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The Final Verdict on Adding Lemon Juice to Your Coffee for Weight Loss, Says Dietitian

Other sources are dismissing this social media trend, but one nutrition pro says it may make some sense.

When you start on a new diet, you'll take any simple tip to make it effective, right? Well, one purported weight loss trick stirred interest on social media this week when a TikTok user suggested adding lemon juice to coffee can help torch fat faster. A British nutritionist flat-out debunked the claim… but, a veteran registered dietitian tells us, depending on how you look at this, it's possible some people could actually see some change on the scale from this coffee-lemon juice combo.

Karen Graham, RD, CDE is a registered dietitian and certified diabetes educator for over 30 years, as well as a winner of Canada's National Health Information Award. This week, we asked Graham to weigh in on a TikTok post by Hilda Braso, as reported by Newsweek.

Keep reading to see what this dietitian had to say, and check out Adele Finally Reveals Her 4 Weight Loss Secrets for Shedding 100 Pounds.


@life.of.hildaFinally answers for y'all ##coffeeandlemonweightlosschallenge ##coffeeandlemondiet ##coffeeandlemongforweightloss ##viral ##fyp ##foryoupage♬ The Magic Bomb (Questions I Get Asked) [Extended Mix] – Hoàng Read

In her recent TikTok post, Braso seemed to indicate she'd been putting lemon juice in coffee as part of a growing online #coffeeandlemondiet challenge for users to lose weight.

After a week of trying this, she posted to report that she'd quashed the method because it hadn't worked. According to Newsweek, Marcela Fiuza, a dietitian and member of the British Dietetic Association (BDA), said that's no wonder: "There is no physiological explanation that would justify mixing coffee and lemon to lose weight," she said.

Graham's initial take? "My immediate thought is that doesn't sound very tasty," the dietitian told Eat This, Not That!. "I wouldn't want lemon juice in my coffee."

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Taste aside, there's some physiological effect.

Grilled fish with lemon slices also grilled on a plate

Graham, who specializes in diabetes education, says, "We do know that [lemon juice] decreases the glycemic index, the rate at which blood sugar is absorbed into the blood."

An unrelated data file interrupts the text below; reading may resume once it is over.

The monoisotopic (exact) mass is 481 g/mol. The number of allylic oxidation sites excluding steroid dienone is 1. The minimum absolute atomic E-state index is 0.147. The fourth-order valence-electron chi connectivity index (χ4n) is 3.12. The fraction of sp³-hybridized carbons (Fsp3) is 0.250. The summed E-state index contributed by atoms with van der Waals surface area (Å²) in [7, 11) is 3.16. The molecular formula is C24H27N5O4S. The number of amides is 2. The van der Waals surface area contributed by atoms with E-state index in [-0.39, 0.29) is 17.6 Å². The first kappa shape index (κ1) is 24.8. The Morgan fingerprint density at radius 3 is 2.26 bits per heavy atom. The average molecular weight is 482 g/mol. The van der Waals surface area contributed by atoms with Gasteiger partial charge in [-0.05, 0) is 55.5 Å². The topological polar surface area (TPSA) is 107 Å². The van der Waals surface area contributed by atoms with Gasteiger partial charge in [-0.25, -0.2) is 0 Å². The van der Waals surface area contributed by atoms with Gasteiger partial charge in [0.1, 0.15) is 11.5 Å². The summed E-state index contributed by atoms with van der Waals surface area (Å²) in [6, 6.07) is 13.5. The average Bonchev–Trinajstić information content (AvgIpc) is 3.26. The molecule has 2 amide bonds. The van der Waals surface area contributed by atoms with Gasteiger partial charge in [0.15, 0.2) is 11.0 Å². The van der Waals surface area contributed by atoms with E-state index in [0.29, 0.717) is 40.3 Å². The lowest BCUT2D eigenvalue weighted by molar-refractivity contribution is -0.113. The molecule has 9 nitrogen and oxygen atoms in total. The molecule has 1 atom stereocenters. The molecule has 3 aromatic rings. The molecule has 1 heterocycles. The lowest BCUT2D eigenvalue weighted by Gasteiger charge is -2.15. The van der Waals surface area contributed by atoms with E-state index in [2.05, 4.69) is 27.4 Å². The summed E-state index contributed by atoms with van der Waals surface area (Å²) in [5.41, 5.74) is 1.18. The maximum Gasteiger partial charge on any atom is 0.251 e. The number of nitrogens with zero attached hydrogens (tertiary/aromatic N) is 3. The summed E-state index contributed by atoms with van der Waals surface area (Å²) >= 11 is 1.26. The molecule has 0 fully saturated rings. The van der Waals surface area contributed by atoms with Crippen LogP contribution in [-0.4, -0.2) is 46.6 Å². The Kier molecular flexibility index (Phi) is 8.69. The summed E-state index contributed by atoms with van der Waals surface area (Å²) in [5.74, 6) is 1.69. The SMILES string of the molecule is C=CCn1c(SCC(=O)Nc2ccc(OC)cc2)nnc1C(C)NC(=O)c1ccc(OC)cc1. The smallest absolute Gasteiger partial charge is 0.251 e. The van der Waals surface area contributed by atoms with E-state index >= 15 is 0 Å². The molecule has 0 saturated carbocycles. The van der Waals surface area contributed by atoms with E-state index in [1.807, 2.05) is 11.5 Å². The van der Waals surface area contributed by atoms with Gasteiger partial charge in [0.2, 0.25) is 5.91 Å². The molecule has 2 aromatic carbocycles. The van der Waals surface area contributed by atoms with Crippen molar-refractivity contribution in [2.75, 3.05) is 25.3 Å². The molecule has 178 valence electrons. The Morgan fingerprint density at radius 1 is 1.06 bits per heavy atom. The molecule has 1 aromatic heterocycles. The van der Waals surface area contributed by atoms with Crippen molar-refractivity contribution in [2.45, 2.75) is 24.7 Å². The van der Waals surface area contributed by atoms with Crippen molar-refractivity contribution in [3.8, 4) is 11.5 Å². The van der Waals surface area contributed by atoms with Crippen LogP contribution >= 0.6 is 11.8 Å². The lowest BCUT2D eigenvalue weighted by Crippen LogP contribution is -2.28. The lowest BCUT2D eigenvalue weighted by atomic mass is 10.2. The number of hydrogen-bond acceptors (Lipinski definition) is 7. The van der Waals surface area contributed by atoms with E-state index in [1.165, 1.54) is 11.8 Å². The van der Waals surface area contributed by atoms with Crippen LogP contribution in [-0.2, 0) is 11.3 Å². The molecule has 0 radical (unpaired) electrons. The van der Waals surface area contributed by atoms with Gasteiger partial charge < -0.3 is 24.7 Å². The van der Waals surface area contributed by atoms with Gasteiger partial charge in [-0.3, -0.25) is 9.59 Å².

So, she adds, "If you include lemon juice with a meal—salad, coffee, sprinkled on fish—it slows down how quickly you absorb the carbohydrates from all the foods in that meal. That's well known." Graham says this means "your sugars won't raise as quickly, so that's good."

One note on this, Graham advises: You typically have to use around at least half a teaspoon for the lemon juice to have this effect on your body's sugar uptake.

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But on lemon juice, coffee, and weight loss in particular?


However, lemon juice's effect on blood sugar "doesn't mean it's going to help you with weight loss," Graham says, adding that the lemon juice-coffee blend in and of itself is "questionable" as a dieting hack.

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On the other hand…

woman on scale

Graham noted a few possible reasons this lemon juice in coffee weight loss challenge could show a difference on the scale. "Maybe that cuts [an individual's] appetite and they don't eat as much," she said. "Maybe that's because the blood sugars don't go up as high, you're a little more satisfied. It's indirect. It doesn't make sense unless it's a secondary benefit on the appetite."

Here's what not to do if you put lemon juice in your coffee to lose weight:

"Usually when you add lemon into something, you have to add either salt or sugar to balance that flavor in terms of recipe development," Graham notes. In the case of dieting, she says: "Make sure there isn't added sugar added in there."

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And hey, if it works for you?


"Eating is so much our mind—it's our whole perception of what is satisfying to us," this dietitian reflects. "So if someone feels that having lemon juice in their coffee and they notice they're losing a little bit of weight, maybe it's because they've altered something else in their behavior. If you enjoy it, do it."

And if you enjoy more food news, get it here:

Krissy Gasbarre
Krissy is a senior news editor at Eat This, Not That!, managing morning and weekend news related to nutrition, wellness, restaurants and groceries (with a focus on beverages), and more. Read more about Krissy
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